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Monday, March 27, 2006

Palm Sugar


In my last post on Gang Som, someone left an interesting comment on the question of ingredients I use. I've always made a point to say that these exotic ingredients are difficult to give precise measurement for, since they are hardly standardized. This is certainly a problem in writing Thai recipes, because 5 tablespoon of tamarind, for example, will have varying degree of sourness and thickness, depending on the source and the preparation of your tamarind paste.

I think it would be helpful to write about some of the ingredients that I use in my Thai cooking. How to select for quality. What brand(s) I use. How to prepare, use and store. How to properly measure them for the recipes.

The first one I want to begin with is the palm sugar, ubiquitous in Thai cooking and some other Asian cuisines, but not at all in the west.

Palm sugar is made from tapping the sap from sugar palm trees. The sap comes from the flowering stalks, which are at the base of the long leafs. The liquid is then cooked down to a caramel-like consistency, then let harden into blocks or poured into containers for future use.

Thai palm sugar is different from Malaysian or Indonesian palm sugars that are also available at Asian markets. They are lighter in color, in the shade of light brown rather than very dark and nearly black brown, and have a far less smoky flavor. If you want to faithfully follow a Thai recipe, then I suggest you buy palm sugar from Thailand for your Thai cooking. If you have no choice but the darker Indonesian or Malaysian ones, I would use only half the required amount and supplement with regular white sugar to the desired sweetness.

Good quality Thai palm sugar is light brown in color, and hard, but not completely rock hard. The color is important, because too dark it would be the smoky Indonesian sugar, and too light a color is usually an indication that there is white sugar added in the palm sugar, a practice that is sadly not uncommon in Thailand among unscrupulous merchants, since white sugar or cane sugar is far cheaper than palm sugar.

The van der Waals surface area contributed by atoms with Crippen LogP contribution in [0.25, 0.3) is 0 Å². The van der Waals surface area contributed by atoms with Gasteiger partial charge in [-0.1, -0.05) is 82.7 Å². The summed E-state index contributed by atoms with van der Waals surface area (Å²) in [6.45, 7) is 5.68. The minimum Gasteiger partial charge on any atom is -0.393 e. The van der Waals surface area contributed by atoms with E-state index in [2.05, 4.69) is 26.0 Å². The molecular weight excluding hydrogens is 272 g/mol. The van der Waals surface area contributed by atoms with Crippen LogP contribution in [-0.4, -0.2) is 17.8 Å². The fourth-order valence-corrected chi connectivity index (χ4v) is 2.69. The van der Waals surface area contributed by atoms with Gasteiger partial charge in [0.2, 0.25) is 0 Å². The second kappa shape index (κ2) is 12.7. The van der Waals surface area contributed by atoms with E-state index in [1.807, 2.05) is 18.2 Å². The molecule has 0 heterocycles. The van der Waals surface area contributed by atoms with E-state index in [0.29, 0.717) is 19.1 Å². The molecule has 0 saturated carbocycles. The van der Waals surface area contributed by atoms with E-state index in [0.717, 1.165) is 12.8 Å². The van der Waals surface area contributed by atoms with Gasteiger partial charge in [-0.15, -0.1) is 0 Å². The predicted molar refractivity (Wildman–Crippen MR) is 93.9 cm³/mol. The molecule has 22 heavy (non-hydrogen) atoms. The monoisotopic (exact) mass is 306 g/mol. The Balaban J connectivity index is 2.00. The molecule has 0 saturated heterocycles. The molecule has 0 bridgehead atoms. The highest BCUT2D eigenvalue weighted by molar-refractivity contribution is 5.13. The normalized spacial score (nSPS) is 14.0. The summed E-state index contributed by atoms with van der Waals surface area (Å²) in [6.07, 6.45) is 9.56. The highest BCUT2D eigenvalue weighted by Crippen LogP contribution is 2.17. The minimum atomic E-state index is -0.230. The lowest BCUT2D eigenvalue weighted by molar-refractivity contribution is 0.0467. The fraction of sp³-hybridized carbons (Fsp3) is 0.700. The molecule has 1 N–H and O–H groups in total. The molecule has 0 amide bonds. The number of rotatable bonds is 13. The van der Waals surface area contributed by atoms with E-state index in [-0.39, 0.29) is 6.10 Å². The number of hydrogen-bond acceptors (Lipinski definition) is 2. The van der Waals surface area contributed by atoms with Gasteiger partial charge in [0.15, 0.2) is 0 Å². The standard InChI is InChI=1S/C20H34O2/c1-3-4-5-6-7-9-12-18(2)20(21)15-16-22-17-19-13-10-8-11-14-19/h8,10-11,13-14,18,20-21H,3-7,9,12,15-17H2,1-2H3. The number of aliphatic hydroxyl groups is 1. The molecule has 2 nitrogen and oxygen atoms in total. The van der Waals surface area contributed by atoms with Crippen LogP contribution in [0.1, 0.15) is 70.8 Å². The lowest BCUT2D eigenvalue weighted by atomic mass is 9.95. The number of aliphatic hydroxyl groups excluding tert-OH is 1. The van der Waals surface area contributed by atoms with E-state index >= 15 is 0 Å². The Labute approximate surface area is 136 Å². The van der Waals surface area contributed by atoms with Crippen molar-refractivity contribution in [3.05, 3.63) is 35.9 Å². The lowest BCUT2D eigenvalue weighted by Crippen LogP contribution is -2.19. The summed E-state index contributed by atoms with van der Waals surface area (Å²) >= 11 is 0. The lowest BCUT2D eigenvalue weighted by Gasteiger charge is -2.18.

The palm sugar in the photo on top of this post is pretty close to the perfect color. Not too light, and certainly not too dark. If you look closely, you can also see that the sugar is not completely crystalized. It is hard, but still somewhat crumbly and it is actually possible to cut it with a knife to smaller pieces. The best test for is is to cut a small piece and chew on it. The sugar should crumble when you chew. If you broke a teeth or two, then it's probably not a very good palm sugar. I wouldn't buy that brand again.

Palmsugarinbag Palm sugar comes in a few forms, in small rounds like in the photo, in larger rounds, in a plastic jar, or even in a can. I find the small rounds that come in a plastic bag the most user-friendly. I keep mine in an airtight container. To use, I chop each round into smaller pieces to make it easier to melt.

When I need to do a precise measurement for a recipe, I put a few small rounds (about 50g or 1.5oz each) into a bowl and add to that one teaspoon of water per round. The bowl goes into the microwave for about 30 seconds (a bit longer if you are melting a large quantity, the sugar will melt enough so you could stir to mix well with the water, and you will be able to portion it easily with a measuring spoon.

You can also do this with a larger round or palm sugar, you just need to chop it up a bit to smaller chunks. I usually don't use palm sugar in a plastic jar or in a can, finding it nearly impossible to scoop out the hardened sugar from those containers. Also, I'm not so keen on nuking the entire plastic jar. I don't think that cheap plastic would do so well in the microwave.

For most Thai recipes, if you have no access to palm sugar at all white sugar will do in a pinch. I have actually used a mixture of maple syrup and white sugar as a replacement even, to add a bit more complexity than using white sugar alone.

There you have it, palm sugar 101. Leave a comment if you had any other question.

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